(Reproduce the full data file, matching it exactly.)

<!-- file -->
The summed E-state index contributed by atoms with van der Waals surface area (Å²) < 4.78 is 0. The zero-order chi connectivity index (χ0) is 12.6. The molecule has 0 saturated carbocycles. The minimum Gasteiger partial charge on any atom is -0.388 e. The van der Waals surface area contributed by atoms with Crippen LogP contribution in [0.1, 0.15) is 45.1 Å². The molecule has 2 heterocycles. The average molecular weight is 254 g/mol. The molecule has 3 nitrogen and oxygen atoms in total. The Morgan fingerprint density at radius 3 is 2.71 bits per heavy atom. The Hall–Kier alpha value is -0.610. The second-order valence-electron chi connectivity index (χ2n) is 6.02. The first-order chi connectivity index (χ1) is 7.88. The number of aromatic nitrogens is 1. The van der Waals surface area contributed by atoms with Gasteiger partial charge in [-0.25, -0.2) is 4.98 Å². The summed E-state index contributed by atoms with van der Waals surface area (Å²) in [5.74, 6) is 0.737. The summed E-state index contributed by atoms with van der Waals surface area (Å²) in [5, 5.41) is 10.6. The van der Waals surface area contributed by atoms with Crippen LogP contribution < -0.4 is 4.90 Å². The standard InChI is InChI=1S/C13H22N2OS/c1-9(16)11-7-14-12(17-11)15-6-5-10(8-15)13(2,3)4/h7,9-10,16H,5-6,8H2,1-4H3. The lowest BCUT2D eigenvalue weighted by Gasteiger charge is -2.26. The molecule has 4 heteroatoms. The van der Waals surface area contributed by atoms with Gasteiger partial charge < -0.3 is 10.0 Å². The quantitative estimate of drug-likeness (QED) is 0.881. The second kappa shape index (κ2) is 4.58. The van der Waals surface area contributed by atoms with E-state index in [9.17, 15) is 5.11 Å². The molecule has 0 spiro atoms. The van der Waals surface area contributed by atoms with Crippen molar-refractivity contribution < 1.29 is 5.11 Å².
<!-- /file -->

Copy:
The summed E-state index contributed by atoms with van der Waals surface area (Å²) < 4.78 is 0. The zero-order chi connectivity index (χ0) is 12.6. The molecule has 0 saturated carbocycles. The minimum Gasteiger partial charge on any atom is -0.388 e. The van der Waals surface area contributed by atoms with Crippen LogP contribution in [0.1, 0.15) is 45.1 Å². The molecule has 2 heterocycles. The average molecular weight is 254 g/mol. The molecule has 3 nitrogen and oxygen atoms in total. The Morgan fingerprint density at radius 3 is 2.71 bits per heavy atom. The Hall–Kier alpha value is -0.610. The second-order valence-electron chi connectivity index (χ2n) is 6.02. The first-order chi connectivity index (χ1) is 7.88. The number of aromatic nitrogens is 1. The van der Waals surface area contributed by atoms with Gasteiger partial charge in [-0.25, -0.2) is 4.98 Å². The summed E-state index contributed by atoms with van der Waals surface area (Å²) in [5.74, 6) is 0.737. The summed E-state index contributed by atoms with van der Waals surface area (Å²) in [5, 5.41) is 10.6. The van der Waals surface area contributed by atoms with Crippen LogP contribution < -0.4 is 4.90 Å². The standard InChI is InChI=1S/C13H22N2OS/c1-9(16)11-7-14-12(17-11)15-6-5-10(8-15)13(2,3)4/h7,9-10,16H,5-6,8H2,1-4H3. The lowest BCUT2D eigenvalue weighted by Gasteiger charge is -2.26. The molecule has 4 heteroatoms. The van der Waals surface area contributed by atoms with Gasteiger partial charge < -0.3 is 10.0 Å². The quantitative estimate of drug-likeness (QED) is 0.881. The second kappa shape index (κ2) is 4.58. The van der Waals surface area contributed by atoms with E-state index in [9.17, 15) is 5.11 Å². The molecule has 0 spiro atoms. The van der Waals surface area contributed by atoms with Crippen molar-refractivity contribution < 1.29 is 5.11 Å².